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Australia bid to avoid Pacific climate stoush

Australia is working with Pacific countries to avoid a diplomatic stoush over climate change at next month’s Pacific Island Forum, amid a push by small countries including host nation Tuvalu to force deeper commitments from the Morrison government on the issue.

Foreign Affairs Minister Marise Payne and her Pacific counterparts sat down behind closed doors last Friday in Fiji to come up with a climate change plan that would satisfy small island nations as well as Australia.

The ministers agreed climate change would be the key issue on the Pacific Island Forum agenda, with preparations underway for a joint high-level statement to be signed by PIF leaders including Scott Morrison at the 13 – 16 August Forum.

The statement will cover priority issues including the interaction of oceans and climate, climate change adaptation and resilience, and access to climate finance.

Australia backed Pacific leaders at last year Pacific Island Forum in Nauru, signing a declaration identifying climate change as the greatest security threat facing the region.

The Boe Declaration puts pressure on Australia — as the region’s leading developed nation and a major fossil fuel exporter, to ratchet up it contributions to climate change adaptation and resilience funding for Pacific nations.

Australia’s response is likely to include funding commitments from the Morrison government’s new $2 billion (US$1.3 million) Pacific infrastructure bank.

Senator Payne told The Australian: “Today in Suva, the focus was on areas where our views are well-aligned. It was a good and positive meeting about issues vital to all of us in the region.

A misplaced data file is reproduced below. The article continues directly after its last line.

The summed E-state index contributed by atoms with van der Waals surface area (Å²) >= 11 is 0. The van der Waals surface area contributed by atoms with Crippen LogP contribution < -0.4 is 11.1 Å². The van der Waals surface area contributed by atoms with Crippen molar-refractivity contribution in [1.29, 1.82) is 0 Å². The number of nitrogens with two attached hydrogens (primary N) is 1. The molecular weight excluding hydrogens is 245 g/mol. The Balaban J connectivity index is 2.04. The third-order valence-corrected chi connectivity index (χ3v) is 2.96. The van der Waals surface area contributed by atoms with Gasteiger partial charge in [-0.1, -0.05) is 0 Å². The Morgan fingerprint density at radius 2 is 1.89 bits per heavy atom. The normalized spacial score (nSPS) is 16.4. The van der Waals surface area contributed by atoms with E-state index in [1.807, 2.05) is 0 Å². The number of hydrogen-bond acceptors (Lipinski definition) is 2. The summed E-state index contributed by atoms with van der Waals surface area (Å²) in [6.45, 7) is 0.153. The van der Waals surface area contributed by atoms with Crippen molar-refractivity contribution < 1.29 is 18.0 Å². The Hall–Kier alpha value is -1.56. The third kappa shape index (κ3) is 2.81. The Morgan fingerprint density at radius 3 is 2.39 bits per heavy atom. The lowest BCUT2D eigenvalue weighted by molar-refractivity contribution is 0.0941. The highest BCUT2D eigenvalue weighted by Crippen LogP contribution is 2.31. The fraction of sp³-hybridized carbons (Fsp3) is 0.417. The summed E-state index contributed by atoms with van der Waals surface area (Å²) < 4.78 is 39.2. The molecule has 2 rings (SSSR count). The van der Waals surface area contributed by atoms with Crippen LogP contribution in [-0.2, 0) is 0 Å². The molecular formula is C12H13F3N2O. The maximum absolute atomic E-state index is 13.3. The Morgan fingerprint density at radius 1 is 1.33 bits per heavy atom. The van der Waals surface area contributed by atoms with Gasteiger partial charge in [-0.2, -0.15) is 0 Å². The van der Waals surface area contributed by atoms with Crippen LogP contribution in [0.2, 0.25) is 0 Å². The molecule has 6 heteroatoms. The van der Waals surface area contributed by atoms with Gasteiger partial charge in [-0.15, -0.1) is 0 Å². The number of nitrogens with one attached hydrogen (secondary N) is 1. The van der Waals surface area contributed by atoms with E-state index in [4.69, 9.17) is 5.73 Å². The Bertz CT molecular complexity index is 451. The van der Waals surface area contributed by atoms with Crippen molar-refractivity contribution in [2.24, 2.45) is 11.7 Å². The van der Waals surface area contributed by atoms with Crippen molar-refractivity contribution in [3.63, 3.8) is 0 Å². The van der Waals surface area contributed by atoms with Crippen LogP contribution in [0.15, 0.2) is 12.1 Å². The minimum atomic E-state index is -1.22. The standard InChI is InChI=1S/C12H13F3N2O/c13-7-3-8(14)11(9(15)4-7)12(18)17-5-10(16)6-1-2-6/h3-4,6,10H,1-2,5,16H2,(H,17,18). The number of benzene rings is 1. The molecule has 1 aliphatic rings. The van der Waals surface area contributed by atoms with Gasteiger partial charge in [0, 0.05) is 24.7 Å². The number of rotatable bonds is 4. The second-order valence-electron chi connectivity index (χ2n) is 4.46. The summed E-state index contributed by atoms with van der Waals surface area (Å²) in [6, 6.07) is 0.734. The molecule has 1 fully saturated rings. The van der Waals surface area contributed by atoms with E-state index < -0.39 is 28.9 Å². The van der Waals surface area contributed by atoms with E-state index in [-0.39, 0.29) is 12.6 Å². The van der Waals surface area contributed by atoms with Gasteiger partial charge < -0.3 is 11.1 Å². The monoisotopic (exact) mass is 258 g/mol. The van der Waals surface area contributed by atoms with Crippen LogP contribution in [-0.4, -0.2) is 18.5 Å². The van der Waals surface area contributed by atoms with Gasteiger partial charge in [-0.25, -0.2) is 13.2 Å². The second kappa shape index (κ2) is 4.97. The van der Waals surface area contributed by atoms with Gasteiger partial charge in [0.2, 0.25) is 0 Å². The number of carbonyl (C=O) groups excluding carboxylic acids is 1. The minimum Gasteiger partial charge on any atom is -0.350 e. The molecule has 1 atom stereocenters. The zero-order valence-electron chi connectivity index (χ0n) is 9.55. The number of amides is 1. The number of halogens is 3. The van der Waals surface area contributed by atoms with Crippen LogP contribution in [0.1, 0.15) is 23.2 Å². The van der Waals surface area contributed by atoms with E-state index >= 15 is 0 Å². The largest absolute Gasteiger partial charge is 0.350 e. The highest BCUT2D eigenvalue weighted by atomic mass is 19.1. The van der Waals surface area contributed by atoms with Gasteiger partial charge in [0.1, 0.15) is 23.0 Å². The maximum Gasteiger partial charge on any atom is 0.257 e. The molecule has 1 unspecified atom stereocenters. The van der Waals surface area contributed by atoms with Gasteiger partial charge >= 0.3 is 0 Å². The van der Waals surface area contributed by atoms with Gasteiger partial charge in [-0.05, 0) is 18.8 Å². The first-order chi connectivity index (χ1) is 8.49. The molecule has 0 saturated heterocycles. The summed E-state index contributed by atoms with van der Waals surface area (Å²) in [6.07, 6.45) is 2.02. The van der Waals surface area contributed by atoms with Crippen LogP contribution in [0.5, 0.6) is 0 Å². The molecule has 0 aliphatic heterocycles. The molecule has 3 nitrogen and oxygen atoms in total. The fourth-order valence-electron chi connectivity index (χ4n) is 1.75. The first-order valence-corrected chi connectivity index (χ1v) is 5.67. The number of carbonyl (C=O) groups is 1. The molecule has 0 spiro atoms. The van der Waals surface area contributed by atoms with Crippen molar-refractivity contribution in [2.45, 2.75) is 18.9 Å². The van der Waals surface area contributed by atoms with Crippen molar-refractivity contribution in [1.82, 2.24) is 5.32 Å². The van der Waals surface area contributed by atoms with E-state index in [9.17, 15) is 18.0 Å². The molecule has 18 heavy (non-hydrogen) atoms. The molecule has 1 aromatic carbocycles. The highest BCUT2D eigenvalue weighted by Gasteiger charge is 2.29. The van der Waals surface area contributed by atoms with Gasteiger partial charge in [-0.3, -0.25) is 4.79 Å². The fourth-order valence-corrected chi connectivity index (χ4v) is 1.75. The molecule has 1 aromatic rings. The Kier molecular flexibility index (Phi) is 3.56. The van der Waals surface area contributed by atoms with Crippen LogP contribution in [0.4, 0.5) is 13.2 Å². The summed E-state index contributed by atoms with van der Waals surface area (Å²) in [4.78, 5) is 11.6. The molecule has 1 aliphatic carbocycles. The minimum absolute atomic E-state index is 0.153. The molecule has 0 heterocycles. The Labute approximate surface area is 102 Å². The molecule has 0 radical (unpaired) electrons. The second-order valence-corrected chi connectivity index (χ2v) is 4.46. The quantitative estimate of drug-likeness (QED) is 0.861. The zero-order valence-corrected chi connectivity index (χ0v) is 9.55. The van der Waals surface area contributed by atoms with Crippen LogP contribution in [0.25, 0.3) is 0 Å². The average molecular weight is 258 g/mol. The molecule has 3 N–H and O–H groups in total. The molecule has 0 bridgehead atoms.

“The Pacific has been instrumental in driving global ambition and action on climate through advocacy based on consensus. We will work together towards a statement that leaders will consider in Tuvalu next month.”

PIF secretary-general Dame Meg Taylor said the forum was at a pivotal moment in its history.

“While we are the subject of the geopolitical manoeuvring and strategies of others, the Blue Pacific collective remains focused on charting our own destiny,” she said.

Dame Meg has previously urged Australia to use its $2 billion infrastructure facility to fund cyclone shelters, port upgrades and sea walls to protect the region from economy-wrecking storms.

Tuvalu Prime Minister Enele Sopoaga, whose country is just 4.5 metres above sea level at its highest point, has urged Australia to make deeper cuts to carbon emissions, and was heavily critical of the Adani mine.

“This will only go into causing a lot of serious damage to the environment, and eventually causing destruction to the people of the Pacific,” Sopoaga said of Adani.


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